With its new 225-hp, six-cylinder Verado engine, Mercury Marine has taken the use of plastics to a whole new level in engineering design.
The engine sports a sculpted, multi-piece cowling assembly that features the world's largest injection-molded nylon cosmetic part. The cowling meets stringent structural requirements at a lower weight than conventional one-piece bucket-like engine covers made from sheet molding compound or thermoformed sheet-and costs less too.
The assembly consists of three injection-molded plastic cowls: The 33.5 x 22.9 x 16.4-inch top is made from a 33% glass-filled nylon 66 and weighs 11.3 lbs. DuPont Engineering says it's the largest injection-molded cosmetic nylon part in the world. A structural real cowl made from the same nylon mates with the top cowl and attaches to an aluminum structural member that itself attaches the engine to the boat. A smaller front cowl molded from two pieces of glass- and mineral-filled Minlon nylon completes the upper-engine housing.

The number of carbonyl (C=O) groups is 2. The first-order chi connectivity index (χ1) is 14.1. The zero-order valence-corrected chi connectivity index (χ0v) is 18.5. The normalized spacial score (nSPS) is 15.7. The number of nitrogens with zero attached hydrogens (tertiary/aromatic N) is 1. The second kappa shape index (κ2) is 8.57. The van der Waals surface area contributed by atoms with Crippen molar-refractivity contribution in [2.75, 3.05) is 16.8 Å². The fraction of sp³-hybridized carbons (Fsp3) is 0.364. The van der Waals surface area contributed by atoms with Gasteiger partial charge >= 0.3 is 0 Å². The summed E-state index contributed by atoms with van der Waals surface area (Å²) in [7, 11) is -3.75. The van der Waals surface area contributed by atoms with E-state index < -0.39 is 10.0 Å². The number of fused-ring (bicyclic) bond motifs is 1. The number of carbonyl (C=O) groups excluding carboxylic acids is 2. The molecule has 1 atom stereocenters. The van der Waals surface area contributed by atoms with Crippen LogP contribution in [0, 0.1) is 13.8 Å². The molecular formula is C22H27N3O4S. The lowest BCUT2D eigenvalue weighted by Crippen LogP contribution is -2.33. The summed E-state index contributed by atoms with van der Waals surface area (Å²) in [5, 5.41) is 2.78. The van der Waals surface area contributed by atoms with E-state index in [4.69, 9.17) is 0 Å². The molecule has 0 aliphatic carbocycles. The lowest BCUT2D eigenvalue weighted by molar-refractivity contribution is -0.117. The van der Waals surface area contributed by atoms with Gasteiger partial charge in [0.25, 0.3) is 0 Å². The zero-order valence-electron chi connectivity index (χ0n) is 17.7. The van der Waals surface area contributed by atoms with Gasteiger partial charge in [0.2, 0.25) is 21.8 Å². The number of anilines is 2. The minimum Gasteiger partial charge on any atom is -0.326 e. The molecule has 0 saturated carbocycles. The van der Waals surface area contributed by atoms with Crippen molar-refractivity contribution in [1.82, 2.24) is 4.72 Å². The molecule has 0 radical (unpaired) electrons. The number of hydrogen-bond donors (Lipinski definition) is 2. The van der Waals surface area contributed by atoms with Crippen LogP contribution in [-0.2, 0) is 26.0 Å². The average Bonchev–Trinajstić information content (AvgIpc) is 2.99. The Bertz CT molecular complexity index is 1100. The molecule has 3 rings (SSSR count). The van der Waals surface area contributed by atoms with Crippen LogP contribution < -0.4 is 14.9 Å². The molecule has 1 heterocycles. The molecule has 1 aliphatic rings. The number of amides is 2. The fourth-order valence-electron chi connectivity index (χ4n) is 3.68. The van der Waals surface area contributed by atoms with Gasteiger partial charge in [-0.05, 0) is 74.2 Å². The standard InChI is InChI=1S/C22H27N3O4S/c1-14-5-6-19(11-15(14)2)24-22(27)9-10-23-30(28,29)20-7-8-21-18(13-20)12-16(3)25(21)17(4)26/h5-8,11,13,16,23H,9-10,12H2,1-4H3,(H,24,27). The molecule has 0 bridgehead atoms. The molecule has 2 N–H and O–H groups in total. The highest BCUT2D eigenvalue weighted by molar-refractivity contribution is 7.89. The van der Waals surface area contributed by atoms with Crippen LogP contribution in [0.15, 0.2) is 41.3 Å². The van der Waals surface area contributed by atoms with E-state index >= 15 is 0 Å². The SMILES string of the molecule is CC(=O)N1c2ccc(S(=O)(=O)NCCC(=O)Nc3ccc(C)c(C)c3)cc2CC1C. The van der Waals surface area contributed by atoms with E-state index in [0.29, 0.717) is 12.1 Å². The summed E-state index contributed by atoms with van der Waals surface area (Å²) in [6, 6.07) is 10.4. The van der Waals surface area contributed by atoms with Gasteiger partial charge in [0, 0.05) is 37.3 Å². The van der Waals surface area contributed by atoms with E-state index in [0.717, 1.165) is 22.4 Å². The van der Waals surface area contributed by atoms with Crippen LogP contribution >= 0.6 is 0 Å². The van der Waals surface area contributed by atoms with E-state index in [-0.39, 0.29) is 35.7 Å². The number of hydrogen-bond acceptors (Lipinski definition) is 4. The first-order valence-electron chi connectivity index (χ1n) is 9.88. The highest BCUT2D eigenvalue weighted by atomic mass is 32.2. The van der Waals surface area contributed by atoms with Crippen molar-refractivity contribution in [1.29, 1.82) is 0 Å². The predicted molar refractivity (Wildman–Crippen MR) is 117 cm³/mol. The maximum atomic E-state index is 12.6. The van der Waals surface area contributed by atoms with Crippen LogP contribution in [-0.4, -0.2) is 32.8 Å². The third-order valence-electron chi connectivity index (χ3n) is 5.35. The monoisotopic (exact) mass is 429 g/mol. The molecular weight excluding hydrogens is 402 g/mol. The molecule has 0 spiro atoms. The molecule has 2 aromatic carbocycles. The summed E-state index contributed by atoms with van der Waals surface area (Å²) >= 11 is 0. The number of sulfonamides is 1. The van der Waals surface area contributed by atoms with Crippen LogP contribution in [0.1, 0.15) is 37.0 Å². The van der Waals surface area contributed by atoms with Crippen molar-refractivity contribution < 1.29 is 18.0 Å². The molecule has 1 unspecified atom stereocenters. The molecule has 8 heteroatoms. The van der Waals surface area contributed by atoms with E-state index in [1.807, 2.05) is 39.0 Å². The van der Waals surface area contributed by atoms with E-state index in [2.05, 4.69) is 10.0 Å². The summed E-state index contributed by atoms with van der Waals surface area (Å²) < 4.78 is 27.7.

Among engineering advantages of the design is weight reduction. The cowling assembly weighs 30% less than sheet molding compound. Part of the weight savings comes from the thermoplastic's specific gravity advantage vs sheet molding compound. Additionally, while sheet molding compound often requires bulked-up regions for proper molding, the plastic parts have relatively thin nominal wall thicknesses. The injection-molded parts also allow molded-in features that would be impossible with a compression-molded part. The cowling's patented integrated latching system is a case in point. It integrates what were separate hinge-mounting points, cable guides, and brackets right into the top cowl. Result: elimination of bolted-on latches.
The fuel module of the Mercury Verado engine is just one of the components made from plastic.
At the Design News webinar on June 27, learn all about aluminum extrusion: designing the right shape so it costs the least, is simplest to manufacture, and best fits the application's structural requirements.
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